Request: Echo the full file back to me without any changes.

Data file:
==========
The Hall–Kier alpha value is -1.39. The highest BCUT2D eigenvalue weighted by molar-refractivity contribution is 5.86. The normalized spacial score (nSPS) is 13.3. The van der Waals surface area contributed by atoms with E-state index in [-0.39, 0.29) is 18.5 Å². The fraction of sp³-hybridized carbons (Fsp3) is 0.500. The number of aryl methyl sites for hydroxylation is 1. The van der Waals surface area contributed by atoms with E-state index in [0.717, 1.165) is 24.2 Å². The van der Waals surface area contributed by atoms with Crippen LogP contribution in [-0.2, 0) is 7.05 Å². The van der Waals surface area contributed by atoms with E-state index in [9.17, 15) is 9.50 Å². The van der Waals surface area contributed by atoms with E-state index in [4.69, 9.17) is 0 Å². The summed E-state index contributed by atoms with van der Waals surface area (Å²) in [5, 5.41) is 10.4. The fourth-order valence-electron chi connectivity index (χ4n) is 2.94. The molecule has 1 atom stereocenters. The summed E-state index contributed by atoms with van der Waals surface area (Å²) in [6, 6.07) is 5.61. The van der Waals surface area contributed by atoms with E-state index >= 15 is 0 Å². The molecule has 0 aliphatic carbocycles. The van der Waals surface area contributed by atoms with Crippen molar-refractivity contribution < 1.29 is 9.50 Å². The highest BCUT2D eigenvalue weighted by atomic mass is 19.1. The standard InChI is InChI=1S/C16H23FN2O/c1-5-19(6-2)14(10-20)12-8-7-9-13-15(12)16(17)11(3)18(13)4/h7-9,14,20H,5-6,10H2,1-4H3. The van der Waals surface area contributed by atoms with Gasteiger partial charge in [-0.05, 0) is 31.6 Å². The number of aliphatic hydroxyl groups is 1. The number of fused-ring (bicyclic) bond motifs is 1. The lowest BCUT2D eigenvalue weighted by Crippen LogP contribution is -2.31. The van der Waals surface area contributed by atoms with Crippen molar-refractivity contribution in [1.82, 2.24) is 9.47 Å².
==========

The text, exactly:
The Hall–Kier alpha value is -1.39. The highest BCUT2D eigenvalue weighted by molar-refractivity contribution is 5.86. The normalized spacial score (nSPS) is 13.3. The van der Waals surface area contributed by atoms with E-state index in [-0.39, 0.29) is 18.5 Å². The fraction of sp³-hybridized carbons (Fsp3) is 0.500. The number of aryl methyl sites for hydroxylation is 1. The van der Waals surface area contributed by atoms with E-state index in [0.717, 1.165) is 24.2 Å². The van der Waals surface area contributed by atoms with Crippen LogP contribution in [-0.2, 0) is 7.05 Å². The van der Waals surface area contributed by atoms with E-state index in [9.17, 15) is 9.50 Å². The van der Waals surface area contributed by atoms with E-state index in [4.69, 9.17) is 0 Å². The summed E-state index contributed by atoms with van der Waals surface area (Å²) in [5, 5.41) is 10.4. The fourth-order valence-electron chi connectivity index (χ4n) is 2.94. The molecule has 1 atom stereocenters. The summed E-state index contributed by atoms with van der Waals surface area (Å²) in [6, 6.07) is 5.61. The van der Waals surface area contributed by atoms with E-state index >= 15 is 0 Å². The molecule has 0 aliphatic carbocycles. The van der Waals surface area contributed by atoms with Crippen molar-refractivity contribution < 1.29 is 9.50 Å². The highest BCUT2D eigenvalue weighted by atomic mass is 19.1. The standard InChI is InChI=1S/C16H23FN2O/c1-5-19(6-2)14(10-20)12-8-7-9-13-15(12)16(17)11(3)18(13)4/h7-9,14,20H,5-6,10H2,1-4H3. The van der Waals surface area contributed by atoms with Gasteiger partial charge in [-0.05, 0) is 31.6 Å². The number of aliphatic hydroxyl groups is 1. The number of fused-ring (bicyclic) bond motifs is 1. The lowest BCUT2D eigenvalue weighted by Crippen LogP contribution is -2.31. The van der Waals surface area contributed by atoms with Crippen molar-refractivity contribution in [1.82, 2.24) is 9.47 Å².